Rethinking professional responsibility: matters of account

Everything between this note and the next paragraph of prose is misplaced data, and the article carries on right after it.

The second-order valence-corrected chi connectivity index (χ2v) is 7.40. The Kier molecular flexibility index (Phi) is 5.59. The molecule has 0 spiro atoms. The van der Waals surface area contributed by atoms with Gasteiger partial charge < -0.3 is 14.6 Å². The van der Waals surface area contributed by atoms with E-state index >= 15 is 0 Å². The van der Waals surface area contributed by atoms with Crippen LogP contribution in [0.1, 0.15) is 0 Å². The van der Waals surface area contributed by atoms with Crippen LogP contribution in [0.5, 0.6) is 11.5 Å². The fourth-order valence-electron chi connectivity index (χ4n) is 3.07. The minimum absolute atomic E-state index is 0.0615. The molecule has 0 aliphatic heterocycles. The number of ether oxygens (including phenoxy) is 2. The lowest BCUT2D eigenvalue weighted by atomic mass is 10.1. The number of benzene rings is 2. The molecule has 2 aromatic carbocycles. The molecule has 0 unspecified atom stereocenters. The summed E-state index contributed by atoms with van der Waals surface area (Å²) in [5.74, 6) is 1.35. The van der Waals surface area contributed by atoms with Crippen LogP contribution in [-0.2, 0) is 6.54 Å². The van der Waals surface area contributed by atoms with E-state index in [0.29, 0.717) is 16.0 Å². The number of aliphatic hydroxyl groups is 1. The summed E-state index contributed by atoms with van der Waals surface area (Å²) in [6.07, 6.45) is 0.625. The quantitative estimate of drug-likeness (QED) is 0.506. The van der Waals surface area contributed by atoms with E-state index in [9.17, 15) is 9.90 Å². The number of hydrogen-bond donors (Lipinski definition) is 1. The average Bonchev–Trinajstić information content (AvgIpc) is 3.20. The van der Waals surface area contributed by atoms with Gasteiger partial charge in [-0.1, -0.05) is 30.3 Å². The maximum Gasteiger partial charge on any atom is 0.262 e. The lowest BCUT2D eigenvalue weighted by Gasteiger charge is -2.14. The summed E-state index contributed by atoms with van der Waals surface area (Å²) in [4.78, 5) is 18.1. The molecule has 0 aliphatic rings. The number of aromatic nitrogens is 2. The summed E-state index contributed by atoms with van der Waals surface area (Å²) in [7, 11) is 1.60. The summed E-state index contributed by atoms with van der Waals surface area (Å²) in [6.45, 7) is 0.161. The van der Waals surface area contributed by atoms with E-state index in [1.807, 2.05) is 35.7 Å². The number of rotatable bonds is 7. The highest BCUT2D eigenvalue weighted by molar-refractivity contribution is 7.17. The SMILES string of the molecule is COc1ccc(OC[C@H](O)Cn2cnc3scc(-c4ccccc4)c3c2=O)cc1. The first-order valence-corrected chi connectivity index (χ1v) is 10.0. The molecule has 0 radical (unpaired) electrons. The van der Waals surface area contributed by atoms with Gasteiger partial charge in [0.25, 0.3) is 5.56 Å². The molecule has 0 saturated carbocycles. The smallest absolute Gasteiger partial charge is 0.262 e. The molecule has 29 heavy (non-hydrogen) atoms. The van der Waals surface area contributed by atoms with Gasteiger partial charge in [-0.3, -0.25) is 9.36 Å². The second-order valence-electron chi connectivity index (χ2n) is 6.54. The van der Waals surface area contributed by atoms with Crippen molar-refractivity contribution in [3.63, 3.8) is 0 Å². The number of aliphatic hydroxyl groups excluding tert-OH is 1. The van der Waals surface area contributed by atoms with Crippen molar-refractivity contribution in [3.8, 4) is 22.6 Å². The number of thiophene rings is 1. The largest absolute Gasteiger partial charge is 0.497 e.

In June 2009, Air France Airbus fl ight 447 crashed in the Atlantic Ocean en route from Rio de Janeiro to Paris. All 216 passengers and 12 crew members were killed, making it the worst accident in the history of French aviation. The fi nal report of the crash investigation (AF 2012 ) listed a number of mingled factors. Apparently ice formed inside the small ‘pitot tubes’ on the plane’s underside, interfering with the airspeed sensors. These caused the autopilot to disconnect, and the (human) pilots assumed manual control of the aircraft. Over the next three minutes, the pilot increased and then levelled the plane’s nose-up pitch in response to a series of inconsistent air speed readings and intermittent stall warnings being received. However the fl ight path had become ‘destabilised’, leading to a stall and rapid descent. In the fi nal report, the pilot’s actions were described as ‘inappropriate control inputs’ (AF 2012 ), but this was only one dimension in an interwoven assemblage of technological, material, and human forces that together resulted in a horrifi c crash. Nonetheless, aviation experts interviewed in an analysis of these events placed the central accountability on human error: the key problem, they stressed, was inadequate pilot competency on manual landings, and inadequate pilot training (BBC 2012 ).